Startups, Events

What sparks the investment passions of David Shaywitz of Takeda Ventures? (Q&A)

The Takeda Ventures Senior Partner will take part in the panel discussion Trends in Oncology Investing at the MedCity CONVERGE Conference July 11-12 in Philadelphia.

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By the Silicon Valley Bank’s reckoning, investors poured $3.4 billion into biotech businesses in oncology last year, with early-stage deals receiving the lion’s share of this funding (70 of 86 deals). The technology behind these companies includes immunotherapy, noninvasive testing to bring more personalized approaches to cancer treatment. But another important trend is the rise of data science companies that have focused on supporting drug discovery, drug development as well as those that aggregate cancer treatment data to support both clinicians and patients. Although Flatiron Health, which Roche acquired, has become a prominent example, Takeda Ventures Senior Partner David Shaywitz has highlighted other clinical data companies, such as Tempus and Cota, whose chief medical officer is speaking at CONVERGE.

At the MedCity CONVERGE conference next week, investment in cancer treatment and the trends we are seeing in this area will be one topic of interest. David Shaywitz, a senior partner with Takeda Ventures, will take part in a panel discussion on the topic at the Philadelphia conference from July 11-12. In a Q&A, Shaywitz talked about his firm’s early stage investment strategy and why he’s excited about the convergence he’s seeing between biotech and health IT.

Note: This exchange has been lightly edited.

David Shaywitz, Takeda Ventures

How did you come to work for Takeda Ventures?

I’m passionate about opportunities at interface of pharma and tech. It feels like there’s so much excitement that’s going on, in addition of course to so much hype.  I’ve known Andy Plump, head of Takeda R&D, for years, ever since we overlapped at Merck, and I think the world of him and the direction he’s taking the organization.  I am also a huge fan of Eric Perakslis, who led data science for Takeda when I joined (now he’s joined Datavant as Chief Science Officer).  The idea of joining an outstanding life science venture team, serving as a senior partner and building out a data science and technology practice was an exceptionally compelling opportunity.

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What informs your firm’s investment strategy?

TVI itself is generally an early stage life science VC that focuses on areas in strategic alignment with Takeda — i.e. opportunities in areas of neuroscience, oncology, and GI — but manages positions for financial return.  The idea of investing in early stage data science and technology (DST) opportunities that are in areas related to drug discovery, development, and delivery is still a fairly new concept, in VC as a whole, and in corporate VC in particular. To me, of course, this represents an incredibly exciting opportunity, as we have a chance to figure out how to do this well.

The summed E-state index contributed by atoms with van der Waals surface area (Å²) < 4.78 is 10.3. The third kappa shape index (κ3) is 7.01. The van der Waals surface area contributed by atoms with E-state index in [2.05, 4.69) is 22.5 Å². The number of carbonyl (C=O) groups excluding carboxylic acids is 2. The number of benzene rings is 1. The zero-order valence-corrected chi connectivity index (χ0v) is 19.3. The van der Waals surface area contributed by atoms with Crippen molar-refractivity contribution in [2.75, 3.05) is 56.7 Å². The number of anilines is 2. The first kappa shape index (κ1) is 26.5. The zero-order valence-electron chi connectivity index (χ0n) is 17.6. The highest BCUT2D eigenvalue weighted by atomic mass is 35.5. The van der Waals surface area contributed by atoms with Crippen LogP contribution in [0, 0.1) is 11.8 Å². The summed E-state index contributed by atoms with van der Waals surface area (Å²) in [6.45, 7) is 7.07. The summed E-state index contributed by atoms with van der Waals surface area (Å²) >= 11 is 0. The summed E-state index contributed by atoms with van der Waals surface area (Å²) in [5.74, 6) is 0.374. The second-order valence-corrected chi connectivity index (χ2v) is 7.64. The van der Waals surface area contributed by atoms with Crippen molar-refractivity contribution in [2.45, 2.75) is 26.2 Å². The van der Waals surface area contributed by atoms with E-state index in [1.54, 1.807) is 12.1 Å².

Do you believe the venture arms of a pharma company has an advantage over other corporate venture investors in healthcare? Compared with an institutional investor? Does that make you more attractive to your target companies? Less?

In my mind, the differences between individual funds generally are more relevant than the category in which a fund is in. Arguably, one of the really exciting things like venture investing at the interface of technology and pharma is that these are incredibly early days, and as far as I can tell, no one has figured this out.  In contrast, when you think about early stage life science investing, you look at folks like Bruce Booth at Atlas Venture, and say,  ‘wow, that’s kind of a gold standard.’  Similar examples exist in different areas of tech.

But in health tech — especially data and technology companies aspiring to impact how we discover, develop, and deliver drugs — it feels like things are still wide open, and you could ask whether there’s even a there, there.

I deeply believe there is, and I think success in this space, from the perspective of both entrepreneur and investor, will require not only technology expertise but also a deep feel of the sort of questions that really require solutions.  A top of mind example here is Dr. Amy Abernethy, chief medical officer and chief science officer with Flatiron Health (who I interviewed with GE Ventures Senior Managing Director Lisa Suennen on our Tech Tonics podcast). She recognized the underlying problem that needed to be solved.  She didn’t say ‘Here’s cool tech, where can we apply it?’ but rather said, ‘There’s a huge need to organize oncology data. Here’s what a solution should look like’. And then she wasn’t too proud to insist on purely technical solution components and created a system where detailed, validated data extraction was performed by trained people.

The secret ingredient of most successful businesses at this interface, I suspect, will be someone like Amy.

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